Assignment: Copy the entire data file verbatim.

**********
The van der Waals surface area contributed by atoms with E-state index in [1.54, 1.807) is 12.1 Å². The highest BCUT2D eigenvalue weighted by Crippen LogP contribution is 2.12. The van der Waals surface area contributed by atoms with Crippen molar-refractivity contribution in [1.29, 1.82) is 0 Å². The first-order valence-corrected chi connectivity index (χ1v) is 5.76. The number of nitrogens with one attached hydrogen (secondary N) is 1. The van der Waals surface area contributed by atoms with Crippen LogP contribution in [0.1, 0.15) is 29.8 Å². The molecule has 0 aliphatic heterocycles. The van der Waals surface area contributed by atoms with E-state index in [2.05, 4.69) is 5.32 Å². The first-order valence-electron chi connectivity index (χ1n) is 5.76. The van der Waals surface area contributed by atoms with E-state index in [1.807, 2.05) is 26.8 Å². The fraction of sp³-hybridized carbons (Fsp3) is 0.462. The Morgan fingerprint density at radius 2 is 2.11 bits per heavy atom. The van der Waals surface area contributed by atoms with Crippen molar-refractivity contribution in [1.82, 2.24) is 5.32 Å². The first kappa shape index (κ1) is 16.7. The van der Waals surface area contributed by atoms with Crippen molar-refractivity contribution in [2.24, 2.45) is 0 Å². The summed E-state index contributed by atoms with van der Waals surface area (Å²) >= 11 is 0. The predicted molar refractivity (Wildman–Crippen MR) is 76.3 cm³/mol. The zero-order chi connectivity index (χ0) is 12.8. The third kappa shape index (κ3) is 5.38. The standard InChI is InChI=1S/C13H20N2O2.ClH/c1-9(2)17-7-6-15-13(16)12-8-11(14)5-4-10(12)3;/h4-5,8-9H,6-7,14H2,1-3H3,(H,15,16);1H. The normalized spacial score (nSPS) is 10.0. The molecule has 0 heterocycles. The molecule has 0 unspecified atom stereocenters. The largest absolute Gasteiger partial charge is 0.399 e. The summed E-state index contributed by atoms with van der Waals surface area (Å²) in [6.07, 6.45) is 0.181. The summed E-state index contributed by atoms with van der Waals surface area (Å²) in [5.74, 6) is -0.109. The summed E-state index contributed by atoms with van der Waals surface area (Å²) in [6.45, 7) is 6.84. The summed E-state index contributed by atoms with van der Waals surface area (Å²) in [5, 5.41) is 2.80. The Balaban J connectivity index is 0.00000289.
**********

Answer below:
The van der Waals surface area contributed by atoms with E-state index in [1.54, 1.807) is 12.1 Å². The highest BCUT2D eigenvalue weighted by Crippen LogP contribution is 2.12. The van der Waals surface area contributed by atoms with Crippen molar-refractivity contribution in [1.29, 1.82) is 0 Å². The first-order valence-corrected chi connectivity index (χ1v) is 5.76. The number of nitrogens with one attached hydrogen (secondary N) is 1. The van der Waals surface area contributed by atoms with Crippen LogP contribution in [0.1, 0.15) is 29.8 Å². The molecule has 0 aliphatic heterocycles. The van der Waals surface area contributed by atoms with E-state index in [2.05, 4.69) is 5.32 Å². The first-order valence-electron chi connectivity index (χ1n) is 5.76. The van der Waals surface area contributed by atoms with E-state index in [1.807, 2.05) is 26.8 Å². The fraction of sp³-hybridized carbons (Fsp3) is 0.462. The Morgan fingerprint density at radius 2 is 2.11 bits per heavy atom. The van der Waals surface area contributed by atoms with Crippen molar-refractivity contribution in [1.82, 2.24) is 5.32 Å². The first kappa shape index (κ1) is 16.7. The van der Waals surface area contributed by atoms with Crippen molar-refractivity contribution in [2.24, 2.45) is 0 Å². The summed E-state index contributed by atoms with van der Waals surface area (Å²) >= 11 is 0. The predicted molar refractivity (Wildman–Crippen MR) is 76.3 cm³/mol. The zero-order chi connectivity index (χ0) is 12.8. The third kappa shape index (κ3) is 5.38. The standard InChI is InChI=1S/C13H20N2O2.ClH/c1-9(2)17-7-6-15-13(16)12-8-11(14)5-4-10(12)3;/h4-5,8-9H,6-7,14H2,1-3H3,(H,15,16);1H. The normalized spacial score (nSPS) is 10.0. The molecule has 0 heterocycles. The molecule has 0 unspecified atom stereocenters. The largest absolute Gasteiger partial charge is 0.399 e. The summed E-state index contributed by atoms with van der Waals surface area (Å²) in [6.07, 6.45) is 0.181. The summed E-state index contributed by atoms with van der Waals surface area (Å²) in [5.74, 6) is -0.109. The summed E-state index contributed by atoms with van der Waals surface area (Å²) in [6.45, 7) is 6.84. The summed E-state index contributed by atoms with van der Waals surface area (Å²) in [5, 5.41) is 2.80. The Balaban J connectivity index is 0.00000289.